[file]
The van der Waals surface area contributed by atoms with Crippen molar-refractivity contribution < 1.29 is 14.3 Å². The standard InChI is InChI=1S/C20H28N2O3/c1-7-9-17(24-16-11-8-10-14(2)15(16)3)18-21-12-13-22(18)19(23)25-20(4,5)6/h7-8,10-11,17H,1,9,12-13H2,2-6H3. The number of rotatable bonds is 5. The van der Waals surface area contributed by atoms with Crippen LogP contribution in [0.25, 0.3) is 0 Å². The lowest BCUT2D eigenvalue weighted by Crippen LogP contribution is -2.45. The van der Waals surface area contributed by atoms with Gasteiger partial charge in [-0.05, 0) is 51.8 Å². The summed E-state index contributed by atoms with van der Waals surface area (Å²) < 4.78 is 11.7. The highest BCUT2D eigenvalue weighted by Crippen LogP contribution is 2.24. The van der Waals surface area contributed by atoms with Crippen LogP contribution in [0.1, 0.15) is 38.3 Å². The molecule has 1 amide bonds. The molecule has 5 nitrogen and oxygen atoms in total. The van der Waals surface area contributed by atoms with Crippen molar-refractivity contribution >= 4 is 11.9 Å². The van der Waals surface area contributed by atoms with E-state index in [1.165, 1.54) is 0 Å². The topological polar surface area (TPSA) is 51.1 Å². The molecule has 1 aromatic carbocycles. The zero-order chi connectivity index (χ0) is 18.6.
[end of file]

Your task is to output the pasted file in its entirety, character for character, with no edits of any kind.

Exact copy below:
The van der Waals surface area contributed by atoms with Crippen molar-refractivity contribution < 1.29 is 14.3 Å². The standard InChI is InChI=1S/C20H28N2O3/c1-7-9-17(24-16-11-8-10-14(2)15(16)3)18-21-12-13-22(18)19(23)25-20(4,5)6/h7-8,10-11,17H,1,9,12-13H2,2-6H3. The number of rotatable bonds is 5. The van der Waals surface area contributed by atoms with Crippen LogP contribution in [0.25, 0.3) is 0 Å². The lowest BCUT2D eigenvalue weighted by Crippen LogP contribution is -2.45. The van der Waals surface area contributed by atoms with Gasteiger partial charge in [-0.05, 0) is 51.8 Å². The summed E-state index contributed by atoms with van der Waals surface area (Å²) < 4.78 is 11.7. The highest BCUT2D eigenvalue weighted by Crippen LogP contribution is 2.24. The van der Waals surface area contributed by atoms with Crippen LogP contribution in [0.1, 0.15) is 38.3 Å². The molecule has 1 amide bonds. The molecule has 5 nitrogen and oxygen atoms in total. The van der Waals surface area contributed by atoms with Crippen molar-refractivity contribution >= 4 is 11.9 Å². The van der Waals surface area contributed by atoms with E-state index in [1.165, 1.54) is 0 Å². The topological polar surface area (TPSA) is 51.1 Å². The molecule has 1 aromatic carbocycles. The zero-order chi connectivity index (χ0) is 18.6.